• Tip #1: There is a path that winds down along side the terraces if the terrace stairs themselves are too dizzying.  You can always use the stairs to come back up.
  • Tip #2: leave the higher ruins (Qolqas, source of the spring) for the next day, as it will be on your way out of the site.

Next morning:

  • Visit the main site again on your way out. Spend more time on the Plaza Principal  to soak up the beauty of the site. When ready, follow the trail up to Qolqas, which follows the Incan irrigation system. Following the irrigation chanel up the mountain will lead you up a somewhat unkempt path that will lead you directly back on the mule path toward Machu Picchu. Obviously, when hitting the mule path again, continue left to ascend.
  • If you do not follow this small path, then you have to head back down to the main site entrance and then back up again. 

Day 3: En route to Pichaunuyoc


Pichaunuyoc is a very special place, a set of steep terasses where you can camp directly on the terraces. It has water, and the view is stunning. Be respectful of the place and leave it in pristine condition. Beause the trail is very exposed to the sun, and so is the campground, we would recommend you to leave early in the afternoon to arrive at the campsite late in the afernoon. But not too late so that you can enjoy an open air shower. Near dusk it can become buggy.

Hike overview:

  • 5.5 km, 300 m up, 700 m down. Plan for 4 hours.

Hike details:

  • Camping in Choquequirao at 2900m to the pass at 3200m (kilometer 2) to the camping in Pichaunuyoc at 2500m (kilometer 5.5 on that day).
  • Following the path up to Qolqas is easy, but after exploring the ruins, the continuing path is a little tricky to find. It leads straight up from the last ruins.
  • Once you reunite with the main trail, continue to ascent until the Choquequirao pass at 3200 meters, about another hour.
  • Then the trail heads down to Pichaunuyoc, at 2500 meters. You will have glimpses of the terraces as you go. There is no water until the terraces, so fill your bottles appropriately.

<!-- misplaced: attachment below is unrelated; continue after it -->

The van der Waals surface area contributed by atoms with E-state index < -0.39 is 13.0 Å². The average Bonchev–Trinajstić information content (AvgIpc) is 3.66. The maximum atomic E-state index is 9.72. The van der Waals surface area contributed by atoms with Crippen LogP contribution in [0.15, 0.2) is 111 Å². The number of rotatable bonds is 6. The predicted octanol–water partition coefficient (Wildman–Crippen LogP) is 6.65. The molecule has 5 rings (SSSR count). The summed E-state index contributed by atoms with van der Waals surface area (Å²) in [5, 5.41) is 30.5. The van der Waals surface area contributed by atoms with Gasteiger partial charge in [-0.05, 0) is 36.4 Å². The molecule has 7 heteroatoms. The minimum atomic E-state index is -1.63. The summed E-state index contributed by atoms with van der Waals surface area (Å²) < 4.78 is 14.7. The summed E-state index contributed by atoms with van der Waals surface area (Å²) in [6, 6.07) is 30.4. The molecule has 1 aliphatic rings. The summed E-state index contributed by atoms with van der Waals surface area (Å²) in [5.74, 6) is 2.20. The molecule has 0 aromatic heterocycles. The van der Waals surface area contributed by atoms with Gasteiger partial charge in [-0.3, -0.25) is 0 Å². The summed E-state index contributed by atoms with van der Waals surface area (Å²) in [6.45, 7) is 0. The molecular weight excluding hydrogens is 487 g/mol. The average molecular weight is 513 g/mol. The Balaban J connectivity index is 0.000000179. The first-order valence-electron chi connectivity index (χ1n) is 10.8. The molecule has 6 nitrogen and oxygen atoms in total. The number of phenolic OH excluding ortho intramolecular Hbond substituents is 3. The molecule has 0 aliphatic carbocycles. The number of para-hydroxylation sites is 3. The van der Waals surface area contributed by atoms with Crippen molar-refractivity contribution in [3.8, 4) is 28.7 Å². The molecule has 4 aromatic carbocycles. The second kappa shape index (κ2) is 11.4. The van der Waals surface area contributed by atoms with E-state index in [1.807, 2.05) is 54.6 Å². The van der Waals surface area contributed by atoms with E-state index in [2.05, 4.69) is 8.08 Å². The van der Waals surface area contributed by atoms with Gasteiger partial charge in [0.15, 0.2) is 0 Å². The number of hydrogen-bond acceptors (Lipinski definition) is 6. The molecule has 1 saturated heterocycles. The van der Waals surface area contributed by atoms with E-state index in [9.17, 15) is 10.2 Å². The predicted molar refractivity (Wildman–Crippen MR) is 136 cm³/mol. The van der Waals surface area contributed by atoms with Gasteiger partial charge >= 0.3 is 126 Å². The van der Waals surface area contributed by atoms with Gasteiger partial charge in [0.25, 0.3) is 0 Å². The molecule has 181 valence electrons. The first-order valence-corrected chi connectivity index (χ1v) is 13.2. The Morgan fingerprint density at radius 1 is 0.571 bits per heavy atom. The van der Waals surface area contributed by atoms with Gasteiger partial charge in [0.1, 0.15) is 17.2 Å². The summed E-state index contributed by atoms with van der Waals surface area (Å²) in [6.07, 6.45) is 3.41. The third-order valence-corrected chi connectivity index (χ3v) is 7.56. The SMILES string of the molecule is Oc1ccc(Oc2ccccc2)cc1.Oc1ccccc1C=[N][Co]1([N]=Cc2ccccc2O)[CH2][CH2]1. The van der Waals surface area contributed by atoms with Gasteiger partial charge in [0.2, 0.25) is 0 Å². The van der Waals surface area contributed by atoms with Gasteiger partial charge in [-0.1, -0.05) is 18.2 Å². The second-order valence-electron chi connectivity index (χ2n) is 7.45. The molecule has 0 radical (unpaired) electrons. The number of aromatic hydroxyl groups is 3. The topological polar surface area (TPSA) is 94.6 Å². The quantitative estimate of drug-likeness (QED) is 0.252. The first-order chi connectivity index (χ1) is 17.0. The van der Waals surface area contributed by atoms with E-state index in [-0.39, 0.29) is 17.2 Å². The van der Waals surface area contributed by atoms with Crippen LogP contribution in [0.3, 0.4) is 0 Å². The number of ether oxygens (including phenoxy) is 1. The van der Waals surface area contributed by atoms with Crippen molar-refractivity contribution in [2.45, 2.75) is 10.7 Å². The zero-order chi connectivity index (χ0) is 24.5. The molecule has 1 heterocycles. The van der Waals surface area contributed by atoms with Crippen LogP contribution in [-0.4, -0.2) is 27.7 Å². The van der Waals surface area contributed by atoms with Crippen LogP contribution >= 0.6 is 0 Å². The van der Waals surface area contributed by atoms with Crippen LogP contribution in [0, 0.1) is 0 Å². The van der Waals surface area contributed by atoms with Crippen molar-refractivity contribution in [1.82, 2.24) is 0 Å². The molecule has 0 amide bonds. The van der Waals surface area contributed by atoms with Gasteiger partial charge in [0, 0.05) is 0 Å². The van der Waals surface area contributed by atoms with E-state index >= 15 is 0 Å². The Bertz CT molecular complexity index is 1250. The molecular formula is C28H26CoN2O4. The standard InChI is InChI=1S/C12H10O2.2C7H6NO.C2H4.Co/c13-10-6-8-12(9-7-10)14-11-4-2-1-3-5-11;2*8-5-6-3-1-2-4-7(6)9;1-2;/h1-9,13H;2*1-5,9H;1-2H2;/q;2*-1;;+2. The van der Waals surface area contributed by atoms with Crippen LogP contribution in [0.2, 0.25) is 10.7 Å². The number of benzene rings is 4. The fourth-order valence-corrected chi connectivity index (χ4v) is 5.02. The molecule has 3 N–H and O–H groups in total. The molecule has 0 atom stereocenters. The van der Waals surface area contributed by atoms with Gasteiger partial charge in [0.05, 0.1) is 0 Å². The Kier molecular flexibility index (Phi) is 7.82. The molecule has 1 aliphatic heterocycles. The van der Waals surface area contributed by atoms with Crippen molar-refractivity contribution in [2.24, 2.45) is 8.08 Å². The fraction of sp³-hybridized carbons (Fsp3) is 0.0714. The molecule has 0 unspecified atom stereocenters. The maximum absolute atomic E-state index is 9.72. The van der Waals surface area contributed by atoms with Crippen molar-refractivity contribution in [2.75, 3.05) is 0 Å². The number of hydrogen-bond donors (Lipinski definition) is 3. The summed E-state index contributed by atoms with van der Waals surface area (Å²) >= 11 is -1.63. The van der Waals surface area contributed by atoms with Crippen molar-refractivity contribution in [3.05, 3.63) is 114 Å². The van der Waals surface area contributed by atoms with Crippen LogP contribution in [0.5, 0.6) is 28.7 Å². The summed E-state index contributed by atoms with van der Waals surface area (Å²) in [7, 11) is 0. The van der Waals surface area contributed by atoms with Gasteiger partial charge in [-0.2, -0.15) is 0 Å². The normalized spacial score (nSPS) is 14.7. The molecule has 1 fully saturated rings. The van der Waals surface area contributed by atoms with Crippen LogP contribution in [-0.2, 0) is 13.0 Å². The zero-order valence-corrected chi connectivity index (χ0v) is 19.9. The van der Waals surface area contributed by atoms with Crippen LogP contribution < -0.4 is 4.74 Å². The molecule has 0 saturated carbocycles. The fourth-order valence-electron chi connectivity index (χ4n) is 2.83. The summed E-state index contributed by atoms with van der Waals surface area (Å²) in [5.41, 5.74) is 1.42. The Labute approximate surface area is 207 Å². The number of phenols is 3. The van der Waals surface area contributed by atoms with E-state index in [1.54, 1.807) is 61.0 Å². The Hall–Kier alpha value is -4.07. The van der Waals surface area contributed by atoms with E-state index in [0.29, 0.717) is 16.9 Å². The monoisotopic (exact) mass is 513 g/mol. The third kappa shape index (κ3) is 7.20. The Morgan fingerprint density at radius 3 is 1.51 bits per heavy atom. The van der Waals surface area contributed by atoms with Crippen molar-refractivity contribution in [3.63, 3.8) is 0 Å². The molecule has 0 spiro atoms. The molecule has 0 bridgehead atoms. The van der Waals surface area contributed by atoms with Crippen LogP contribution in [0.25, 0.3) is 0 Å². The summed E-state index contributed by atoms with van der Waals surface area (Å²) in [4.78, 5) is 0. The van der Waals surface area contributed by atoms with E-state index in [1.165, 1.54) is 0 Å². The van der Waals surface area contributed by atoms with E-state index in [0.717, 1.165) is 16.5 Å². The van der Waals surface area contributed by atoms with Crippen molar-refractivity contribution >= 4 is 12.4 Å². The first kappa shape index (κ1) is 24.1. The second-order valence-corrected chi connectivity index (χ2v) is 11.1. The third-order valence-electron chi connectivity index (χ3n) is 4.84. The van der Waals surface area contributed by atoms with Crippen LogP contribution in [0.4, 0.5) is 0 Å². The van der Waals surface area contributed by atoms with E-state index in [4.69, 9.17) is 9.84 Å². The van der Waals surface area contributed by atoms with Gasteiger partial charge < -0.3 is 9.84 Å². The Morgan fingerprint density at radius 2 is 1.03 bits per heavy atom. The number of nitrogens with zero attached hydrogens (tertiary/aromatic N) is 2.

• Water is in the middle of the terraces at the same level as the entrance to the site.
  • The site has no food and no guard. Camping is free. 
  • Some skip this spot and hike directly to Maizal making for one long hike day. 

Day 4: Hike to Maizal

Start this hike early and freshen up in a welcoming cold river at 1900 meters. The hike will then be straight  up to Maizal, altitude 3000 meters.

Hike overview:

  • 6.5 km, 1100m up, 600m down. Plan 6 hours.

Hike details:

  • Camping in Pichaunuyoc at 2500m to the river at 1900m (kilometer 3.5) to the camping in Maizal at 3000m (kilometer 6.5 on that day).
  • Aside from the river at the bottom of the valley, there is no water sources along the way.
  • Maizal has 2 campings; we went to the one named Victoria, which is closer. Friends went to the other campground and were spooked by the owner and his dog.
  • This campground was 5 soles per tent, and they asked 2 soles if you used the bathrooms, and 3 if you used the showers. We gave them some extra money to account for these expenses; they do not appear to keep track of who does what and were happy for the few extra soles.

Hidden city:

  • Some friends heard that there is a hidden Inka city nearby, and that only folks involved in the discovery are allowed to go there. Our friends asked the camping manager to lead them there... and we never saw our friends again. So either they had a fantastic visit and took a whole day exploring.... or .... Spooky.

Day 5: Pass to Yanama